|Titre :||A meta-analysis of computer-delivered drinking interventions for college students: A comprehensive review of studies from 2010 to 2016 (2018)|
|Auteurs :||H. A. COLE ; H. B. PRASSEL ; C. R. CARLSON|
|Type de document :||Article : Périodique|
|Dans :||Journal of Studies on Alcohol and Drugs (Vol.79, n°5, September 2018)|
|Article en page(s) :||686-696|
|Discipline :||PRE (Prévention / Prevention)|
Thésaurus TOXIBASEALCOOL ; INTERVENTION ; INFORMATIQUE ; MILIEU ETUDIANT ; JEUNE ; REDUCTION DE CONSOMMATION
OBJECTIVE: Computer-delivered drinking interventions (CDIs) are administered to tens of thousands of college students each year, yet recent evidence for their efficacy has not been summarized. This meta-analysis extends the work of past reviews and investigates the efficacy of CDIs in reducing college students' alcohol consumption and alcohol-related harms.
METHOD: Following the systematic review standards set by PRISMA (Preferred Reporting Items for Systematic Reviews and Meta-Analyses), the literature was searched for published and unpublished data available from 2010 to 2016. We reviewed 35 randomized controlled trials (64 CDIs, N = 20,068, 57% female) that compared CDIs with control conditions for college students and calculated between- and within-groups weighted mean effect sizes. We analyzed effects at three follow-up assessment points (short term = =27 weeks).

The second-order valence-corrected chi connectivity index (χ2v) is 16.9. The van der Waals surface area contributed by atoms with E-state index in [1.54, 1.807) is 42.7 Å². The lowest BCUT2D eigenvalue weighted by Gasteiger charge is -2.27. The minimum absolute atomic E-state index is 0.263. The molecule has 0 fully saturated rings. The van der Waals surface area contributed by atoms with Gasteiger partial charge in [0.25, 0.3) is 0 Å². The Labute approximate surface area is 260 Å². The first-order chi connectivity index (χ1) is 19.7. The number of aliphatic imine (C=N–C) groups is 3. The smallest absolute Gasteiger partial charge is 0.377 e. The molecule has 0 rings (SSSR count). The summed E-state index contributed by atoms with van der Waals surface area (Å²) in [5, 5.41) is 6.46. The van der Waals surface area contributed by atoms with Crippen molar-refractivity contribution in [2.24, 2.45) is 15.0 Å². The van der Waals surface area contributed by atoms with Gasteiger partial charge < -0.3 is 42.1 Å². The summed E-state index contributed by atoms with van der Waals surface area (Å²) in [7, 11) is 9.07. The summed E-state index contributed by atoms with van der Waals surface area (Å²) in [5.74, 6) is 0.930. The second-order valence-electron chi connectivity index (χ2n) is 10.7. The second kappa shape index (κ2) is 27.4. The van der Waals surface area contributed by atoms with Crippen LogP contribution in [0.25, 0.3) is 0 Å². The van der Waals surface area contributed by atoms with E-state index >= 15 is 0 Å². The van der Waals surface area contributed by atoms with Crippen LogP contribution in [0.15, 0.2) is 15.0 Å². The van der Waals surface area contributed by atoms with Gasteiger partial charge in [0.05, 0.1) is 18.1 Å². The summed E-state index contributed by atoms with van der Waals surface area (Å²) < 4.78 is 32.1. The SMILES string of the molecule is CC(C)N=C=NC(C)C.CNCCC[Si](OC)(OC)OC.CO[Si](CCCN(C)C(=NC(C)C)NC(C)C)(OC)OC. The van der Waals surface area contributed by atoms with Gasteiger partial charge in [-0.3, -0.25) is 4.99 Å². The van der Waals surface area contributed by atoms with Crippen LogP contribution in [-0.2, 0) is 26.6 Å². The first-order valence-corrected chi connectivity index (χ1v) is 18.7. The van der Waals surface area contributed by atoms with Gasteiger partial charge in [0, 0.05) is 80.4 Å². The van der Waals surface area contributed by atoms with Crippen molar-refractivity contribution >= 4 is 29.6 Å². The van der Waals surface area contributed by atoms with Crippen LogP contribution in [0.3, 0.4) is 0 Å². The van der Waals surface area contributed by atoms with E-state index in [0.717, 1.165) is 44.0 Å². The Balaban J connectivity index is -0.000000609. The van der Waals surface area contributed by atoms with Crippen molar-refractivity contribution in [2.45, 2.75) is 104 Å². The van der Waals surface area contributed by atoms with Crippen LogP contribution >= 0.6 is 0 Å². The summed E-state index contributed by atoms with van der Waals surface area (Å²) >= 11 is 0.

RESULTS: Within-group effect sizes showed that CDI participants did make reductions in drinking over time; however, between-groups effect sizes revealed that these effects rarely differed from those of control participants. CDIs were associated with very small but statistically significant reductions in quantity (d = 0.06, 95% CI [0.02, 0.10]) and frequency (d = 0.07, 95% CI [0.02, 0.12]) of alcohol consumption when compared with controls at short-term follow-up. However, at intermediate (d = -0.07, 95% CI [-0.11, -0.02]) and long-term follow-ups (d = -0.06, 95% CI [-0.12, -0.01]), CDIs were associated with statistically significantly more alcohol-related problems than controls.
CONCLUSIONS: Computer-delivered drinking interventions result in small reductions in college students' alcohol consumption over time. However, these interventions rarely reduce drinking more than controls and may be associated with some increased risk of harm over time.
|Domaine :||Alcool / Alcohol|
|Sous-type de document :||Méta-analyse / Meta-analysis ; Revue de la littérature / Literature review|
|Affiliation :||The University of Kentucky, College of Arts and Sciences, Department of Psychology, Lexington, KY, USA|